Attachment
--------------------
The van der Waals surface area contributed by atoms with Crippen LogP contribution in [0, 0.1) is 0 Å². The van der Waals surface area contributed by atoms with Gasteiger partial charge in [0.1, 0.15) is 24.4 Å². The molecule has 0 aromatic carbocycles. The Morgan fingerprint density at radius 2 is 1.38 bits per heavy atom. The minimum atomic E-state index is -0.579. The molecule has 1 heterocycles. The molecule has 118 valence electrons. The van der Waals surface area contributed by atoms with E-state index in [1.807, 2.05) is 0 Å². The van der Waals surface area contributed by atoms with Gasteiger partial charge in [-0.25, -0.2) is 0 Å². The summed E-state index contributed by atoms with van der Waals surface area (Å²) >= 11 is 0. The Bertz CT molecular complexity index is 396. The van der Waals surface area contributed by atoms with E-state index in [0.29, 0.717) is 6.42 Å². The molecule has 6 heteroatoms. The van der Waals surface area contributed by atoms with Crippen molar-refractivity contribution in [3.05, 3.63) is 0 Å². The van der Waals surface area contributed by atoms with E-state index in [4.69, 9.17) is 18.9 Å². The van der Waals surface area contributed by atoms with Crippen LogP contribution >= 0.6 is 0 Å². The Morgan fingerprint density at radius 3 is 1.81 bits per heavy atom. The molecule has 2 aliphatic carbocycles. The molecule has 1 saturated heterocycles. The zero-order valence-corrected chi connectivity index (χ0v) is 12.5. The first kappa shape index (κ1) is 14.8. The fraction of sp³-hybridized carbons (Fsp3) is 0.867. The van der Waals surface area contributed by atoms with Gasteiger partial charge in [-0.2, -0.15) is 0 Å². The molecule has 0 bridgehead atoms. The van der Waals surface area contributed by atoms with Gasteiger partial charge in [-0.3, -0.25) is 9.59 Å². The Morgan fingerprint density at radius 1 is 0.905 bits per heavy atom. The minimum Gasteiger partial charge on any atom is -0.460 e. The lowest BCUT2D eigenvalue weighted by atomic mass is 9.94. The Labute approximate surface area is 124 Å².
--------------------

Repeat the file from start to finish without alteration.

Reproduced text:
The van der Waals surface area contributed by atoms with Crippen LogP contribution in [0, 0.1) is 0 Å². The van der Waals surface area contributed by atoms with Gasteiger partial charge in [0.1, 0.15) is 24.4 Å². The molecule has 0 aromatic carbocycles. The Morgan fingerprint density at radius 2 is 1.38 bits per heavy atom. The minimum atomic E-state index is -0.579. The molecule has 1 heterocycles. The molecule has 118 valence electrons. The van der Waals surface area contributed by atoms with E-state index in [1.807, 2.05) is 0 Å². The van der Waals surface area contributed by atoms with Gasteiger partial charge in [-0.25, -0.2) is 0 Å². The summed E-state index contributed by atoms with van der Waals surface area (Å²) >= 11 is 0. The Bertz CT molecular complexity index is 396. The van der Waals surface area contributed by atoms with E-state index in [0.29, 0.717) is 6.42 Å². The molecule has 6 heteroatoms. The van der Waals surface area contributed by atoms with Crippen molar-refractivity contribution in [3.05, 3.63) is 0 Å². The van der Waals surface area contributed by atoms with E-state index in [4.69, 9.17) is 18.9 Å². The van der Waals surface area contributed by atoms with Crippen LogP contribution >= 0.6 is 0 Å². The Morgan fingerprint density at radius 3 is 1.81 bits per heavy atom. The molecule has 2 aliphatic carbocycles. The molecule has 1 saturated heterocycles. The zero-order valence-corrected chi connectivity index (χ0v) is 12.5. The first kappa shape index (κ1) is 14.8. The fraction of sp³-hybridized carbons (Fsp3) is 0.867. The van der Waals surface area contributed by atoms with Gasteiger partial charge in [-0.2, -0.15) is 0 Å². The molecule has 0 bridgehead atoms. The van der Waals surface area contributed by atoms with Gasteiger partial charge in [-0.3, -0.25) is 9.59 Å². The Morgan fingerprint density at radius 1 is 0.905 bits per heavy atom. The minimum Gasteiger partial charge on any atom is -0.460 e. The lowest BCUT2D eigenvalue weighted by atomic mass is 9.94. The Labute approximate surface area is 124 Å².